Roger Ackroyd’s Question Time Review

Question Time 21st March 2019


Tobias Ellwood (Tory. Remainer)
Nick Thomas-Symonds (Labour. Remainer)
Jeffrey Donaldson (DUP. )
John O’Dowd (Sinn Fein.)
Polly MacKenzie (Demos.)

Venue: Belfast

Of this motley crew only Ellwood has a semblance of a public face with his attempts to keep the stabbed policeman outside Parliament alive.
Jeffrey Donaldson had two cousins murdered by the IRA

On paper this looked like one of the most tedious QTs this season with a bunch of nobodies puffing hot air into the febrile atmosphere of Belfast. I am aware that there are good people from N.Ireland among the GP brethren and I will admit that the very particular circumstances of the political scene in the region may well not be on my political antennae but boy, did this episode live down to its low expectations.

Imagine, if you will, standing on the terraces at Barrow F.C. on a wet Saturday afternoon in November expecting your team to bring an exhilaration to their performance against visiting Hartlepool. Well, you’d need your head tested because this motley crew leading the club mascot whippet out onto the pitch – where it promptly wound one down on the centre spot – would as likely have been able to kick the ball in the opponents goal as execute a perfect Argentinian tango. Continuing the football metaphor a little it can be safely described as a game of two halves, both as tedious as the other. Brexit and the Northern Ireland Assembly took up the whole time and as the final whistle blew this dispirited spectator was already wishing he was at home heating up pins on the Aga ready for insertion into eyes that had seen too, too much.

We had every conceivable argument exercised for the WA, second referendum, People’s vote, rescinding Article 50 – everything except actually doing what the majority electorate voted for in the first referendum. And when that was floated in the air by a member of the audience and garnered what sounded like a fairly good round of applause Bruce quickly jumped in to say that “it probably sounded louder on the television than it did here in the hall”. This was exactly the same low trick she pulled last week when an audience member got support for a WTO exit and one presumes her producer fed her the line via the earpiece. It displayed a bias that is now being viscerally pursued by the media and the BBC in particular. I expect it to worsen in the coming days.
It was apparent very quickly that the assembled politicians had become like rabbits transfixed in the headlights of the oncoming deadline. None of them could move from their entrenched positions with Ellwood and Thomas-Symonds just reiterating the same tired cliches that have brought them out on to the open road where one sincerely hopes they will be obliterated by the Brexit juggernaut. Donaldson and O’Dowd had their own little spat born out of the ghettoisation of Northern Ireland and to judge by the partisan reaction of the audience the simmering bad blood is only just below the surface.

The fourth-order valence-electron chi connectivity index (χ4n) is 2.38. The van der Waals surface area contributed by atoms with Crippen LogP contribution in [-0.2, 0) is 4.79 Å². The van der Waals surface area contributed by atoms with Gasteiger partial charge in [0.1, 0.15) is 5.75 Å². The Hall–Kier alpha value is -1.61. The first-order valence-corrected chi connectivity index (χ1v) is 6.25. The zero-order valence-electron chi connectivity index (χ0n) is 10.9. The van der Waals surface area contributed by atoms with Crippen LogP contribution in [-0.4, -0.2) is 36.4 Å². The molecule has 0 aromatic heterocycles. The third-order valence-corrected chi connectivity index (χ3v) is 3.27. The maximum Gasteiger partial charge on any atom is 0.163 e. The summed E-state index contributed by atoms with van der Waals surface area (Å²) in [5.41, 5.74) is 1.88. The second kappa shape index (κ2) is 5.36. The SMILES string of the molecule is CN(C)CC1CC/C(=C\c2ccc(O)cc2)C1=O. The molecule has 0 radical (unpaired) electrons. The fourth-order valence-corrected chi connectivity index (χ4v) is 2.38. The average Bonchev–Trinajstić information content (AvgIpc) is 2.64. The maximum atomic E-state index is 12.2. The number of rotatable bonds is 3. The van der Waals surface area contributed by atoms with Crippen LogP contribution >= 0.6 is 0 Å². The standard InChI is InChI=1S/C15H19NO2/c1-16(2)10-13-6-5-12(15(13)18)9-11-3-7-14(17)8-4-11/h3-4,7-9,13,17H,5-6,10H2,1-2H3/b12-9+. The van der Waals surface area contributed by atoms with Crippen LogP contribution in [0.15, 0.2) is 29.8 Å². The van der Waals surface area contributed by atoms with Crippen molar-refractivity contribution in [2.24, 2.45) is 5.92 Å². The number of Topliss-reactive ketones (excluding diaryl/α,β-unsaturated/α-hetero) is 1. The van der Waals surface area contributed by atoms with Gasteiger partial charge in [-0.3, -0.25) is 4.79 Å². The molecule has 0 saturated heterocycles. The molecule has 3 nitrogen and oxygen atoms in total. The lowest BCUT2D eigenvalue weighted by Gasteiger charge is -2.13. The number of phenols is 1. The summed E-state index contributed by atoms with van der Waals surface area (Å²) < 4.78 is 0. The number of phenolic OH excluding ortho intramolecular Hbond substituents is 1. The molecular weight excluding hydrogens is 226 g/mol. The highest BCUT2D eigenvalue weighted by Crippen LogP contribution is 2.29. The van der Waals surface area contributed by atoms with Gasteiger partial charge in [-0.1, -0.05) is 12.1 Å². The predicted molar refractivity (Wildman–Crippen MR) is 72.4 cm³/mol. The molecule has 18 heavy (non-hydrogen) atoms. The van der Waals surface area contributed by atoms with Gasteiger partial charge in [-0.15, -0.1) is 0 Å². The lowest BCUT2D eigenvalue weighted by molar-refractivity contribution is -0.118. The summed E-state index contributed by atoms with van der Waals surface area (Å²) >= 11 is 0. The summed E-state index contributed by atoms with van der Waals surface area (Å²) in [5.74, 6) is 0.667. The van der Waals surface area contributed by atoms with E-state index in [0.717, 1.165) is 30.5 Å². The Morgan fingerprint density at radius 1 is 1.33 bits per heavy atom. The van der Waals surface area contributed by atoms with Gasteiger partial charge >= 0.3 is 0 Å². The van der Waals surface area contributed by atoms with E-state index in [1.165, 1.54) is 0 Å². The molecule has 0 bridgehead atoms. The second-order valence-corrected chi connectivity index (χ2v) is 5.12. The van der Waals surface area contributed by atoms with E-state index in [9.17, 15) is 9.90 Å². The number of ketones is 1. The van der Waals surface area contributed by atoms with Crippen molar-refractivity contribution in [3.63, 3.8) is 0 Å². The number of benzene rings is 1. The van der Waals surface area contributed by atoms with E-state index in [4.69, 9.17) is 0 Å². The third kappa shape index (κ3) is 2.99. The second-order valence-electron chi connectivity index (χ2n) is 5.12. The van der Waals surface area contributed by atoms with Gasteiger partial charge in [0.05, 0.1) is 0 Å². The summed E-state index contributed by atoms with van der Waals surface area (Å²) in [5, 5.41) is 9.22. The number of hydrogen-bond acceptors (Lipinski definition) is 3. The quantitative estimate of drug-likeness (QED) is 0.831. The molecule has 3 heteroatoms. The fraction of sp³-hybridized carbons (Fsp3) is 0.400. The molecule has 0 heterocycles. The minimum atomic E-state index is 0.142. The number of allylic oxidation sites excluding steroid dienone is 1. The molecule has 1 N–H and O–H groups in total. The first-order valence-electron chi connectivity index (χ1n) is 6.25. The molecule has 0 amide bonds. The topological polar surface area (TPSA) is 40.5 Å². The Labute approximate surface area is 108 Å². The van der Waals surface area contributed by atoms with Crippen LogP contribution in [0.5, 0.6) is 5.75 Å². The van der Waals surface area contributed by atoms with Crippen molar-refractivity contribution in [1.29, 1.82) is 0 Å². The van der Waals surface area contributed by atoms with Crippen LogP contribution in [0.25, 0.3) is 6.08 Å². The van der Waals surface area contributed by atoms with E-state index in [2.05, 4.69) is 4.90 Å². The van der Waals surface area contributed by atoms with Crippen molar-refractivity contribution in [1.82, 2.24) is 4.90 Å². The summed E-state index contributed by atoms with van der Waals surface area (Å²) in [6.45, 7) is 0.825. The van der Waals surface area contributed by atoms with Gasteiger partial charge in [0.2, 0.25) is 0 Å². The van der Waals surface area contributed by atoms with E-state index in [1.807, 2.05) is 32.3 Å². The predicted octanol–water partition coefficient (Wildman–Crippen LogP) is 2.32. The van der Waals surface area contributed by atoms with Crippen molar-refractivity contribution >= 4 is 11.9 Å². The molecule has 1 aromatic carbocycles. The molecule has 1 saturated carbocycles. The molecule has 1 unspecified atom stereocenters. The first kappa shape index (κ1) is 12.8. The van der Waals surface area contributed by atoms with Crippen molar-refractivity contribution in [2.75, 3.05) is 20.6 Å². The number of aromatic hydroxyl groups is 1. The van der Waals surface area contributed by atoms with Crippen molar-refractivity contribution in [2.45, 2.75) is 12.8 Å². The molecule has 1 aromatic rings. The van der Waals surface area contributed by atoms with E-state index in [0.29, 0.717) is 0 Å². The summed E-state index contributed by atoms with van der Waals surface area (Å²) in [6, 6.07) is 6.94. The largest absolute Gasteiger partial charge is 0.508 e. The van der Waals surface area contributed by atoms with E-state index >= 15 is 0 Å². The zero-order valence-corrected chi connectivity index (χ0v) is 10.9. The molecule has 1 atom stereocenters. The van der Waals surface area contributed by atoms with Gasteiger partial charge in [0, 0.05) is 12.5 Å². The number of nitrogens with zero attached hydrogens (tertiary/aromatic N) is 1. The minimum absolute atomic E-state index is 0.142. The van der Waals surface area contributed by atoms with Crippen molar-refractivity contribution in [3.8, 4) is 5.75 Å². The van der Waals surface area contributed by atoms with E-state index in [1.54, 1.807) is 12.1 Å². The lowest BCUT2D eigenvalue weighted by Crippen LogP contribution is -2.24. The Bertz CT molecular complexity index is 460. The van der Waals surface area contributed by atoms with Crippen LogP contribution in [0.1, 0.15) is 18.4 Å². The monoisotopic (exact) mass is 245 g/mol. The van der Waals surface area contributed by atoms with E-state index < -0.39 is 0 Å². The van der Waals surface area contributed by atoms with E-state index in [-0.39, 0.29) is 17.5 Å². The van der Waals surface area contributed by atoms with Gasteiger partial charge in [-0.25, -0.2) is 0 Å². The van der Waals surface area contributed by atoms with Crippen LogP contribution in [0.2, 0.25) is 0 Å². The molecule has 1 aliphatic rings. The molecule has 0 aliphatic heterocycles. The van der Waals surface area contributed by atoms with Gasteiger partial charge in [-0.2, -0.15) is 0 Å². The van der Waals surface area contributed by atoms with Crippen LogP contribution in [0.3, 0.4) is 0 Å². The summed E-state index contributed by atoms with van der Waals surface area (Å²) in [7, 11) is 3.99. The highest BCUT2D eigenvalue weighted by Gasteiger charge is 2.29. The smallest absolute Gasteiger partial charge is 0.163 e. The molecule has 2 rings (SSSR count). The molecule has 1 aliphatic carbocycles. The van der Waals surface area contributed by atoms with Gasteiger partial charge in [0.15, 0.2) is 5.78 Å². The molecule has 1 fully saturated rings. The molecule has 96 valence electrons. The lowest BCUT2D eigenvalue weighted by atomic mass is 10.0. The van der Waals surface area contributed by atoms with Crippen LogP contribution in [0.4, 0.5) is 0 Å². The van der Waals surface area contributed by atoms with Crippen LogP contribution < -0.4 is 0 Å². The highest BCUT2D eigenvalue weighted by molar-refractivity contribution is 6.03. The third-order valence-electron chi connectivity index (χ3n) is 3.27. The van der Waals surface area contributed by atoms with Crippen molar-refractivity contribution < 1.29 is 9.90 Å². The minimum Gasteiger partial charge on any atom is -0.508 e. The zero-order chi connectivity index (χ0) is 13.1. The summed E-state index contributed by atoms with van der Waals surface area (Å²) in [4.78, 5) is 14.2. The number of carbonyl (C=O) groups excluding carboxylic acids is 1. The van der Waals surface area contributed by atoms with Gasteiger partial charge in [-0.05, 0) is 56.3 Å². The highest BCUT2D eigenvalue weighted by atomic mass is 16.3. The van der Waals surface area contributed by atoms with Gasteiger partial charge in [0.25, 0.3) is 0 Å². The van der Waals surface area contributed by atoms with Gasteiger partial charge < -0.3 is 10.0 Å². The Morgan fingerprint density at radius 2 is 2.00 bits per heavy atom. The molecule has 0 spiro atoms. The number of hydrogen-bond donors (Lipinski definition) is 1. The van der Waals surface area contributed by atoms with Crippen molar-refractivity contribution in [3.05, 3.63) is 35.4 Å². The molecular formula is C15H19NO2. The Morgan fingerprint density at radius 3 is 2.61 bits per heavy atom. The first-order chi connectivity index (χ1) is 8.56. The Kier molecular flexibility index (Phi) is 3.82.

The one non-politician on the panel was Polly MacKenzie who it turned out had been an advisor to Clegg. It showed. Her contribution to the Brexit discussion was to suggest that the Leave majority could safely be ignored in favour of “coming together” in a “compromise” that we all know means not executing Brexit at all. Imagine, if you will, the willingness of the Remain side to compromise if the result had been 52/48 in its favour. The duplicity of these people is so far off the scale sometimes that it makes my teeth itch.

The audience seemed to be particularly exercised by gay marriage or the lack of it in the province and if I am not wrong there was an intervention from a curiously androgynous person waving a passport calling herself “a European” and claiming that her “kind” were not accepted here. I have no idea what on Earth she was on about and to judge by Bruce’s face she didn’t either. Kids, identifying themselves as Corbynites, got in on the anti-democratic schtick demanding a second vote since they couldn’t vote in the first and most of the other tedious old arguments got wheeled out. At least we didn’t have the sodding bus aired this week.

Dreadful. Dreadful. Dreadful. One can only hope the pustule of Brexit is lanced next Friday and the phalanx of doommongers are washed away never to be heard from again. It is difficult to critique a programme that served up such third rate panellists. You will notice that I’ve hardly mentioned Thomas-Symonds, the Labour spokesman. That’s because he had nothing to say that was any different from all the other Labour mouth breathers. His only saving grace is that he said it in a shorter time than Barry Gardiner.

Next week, back in the mainland. Sheffield.

© Roger Ackroyd 2019

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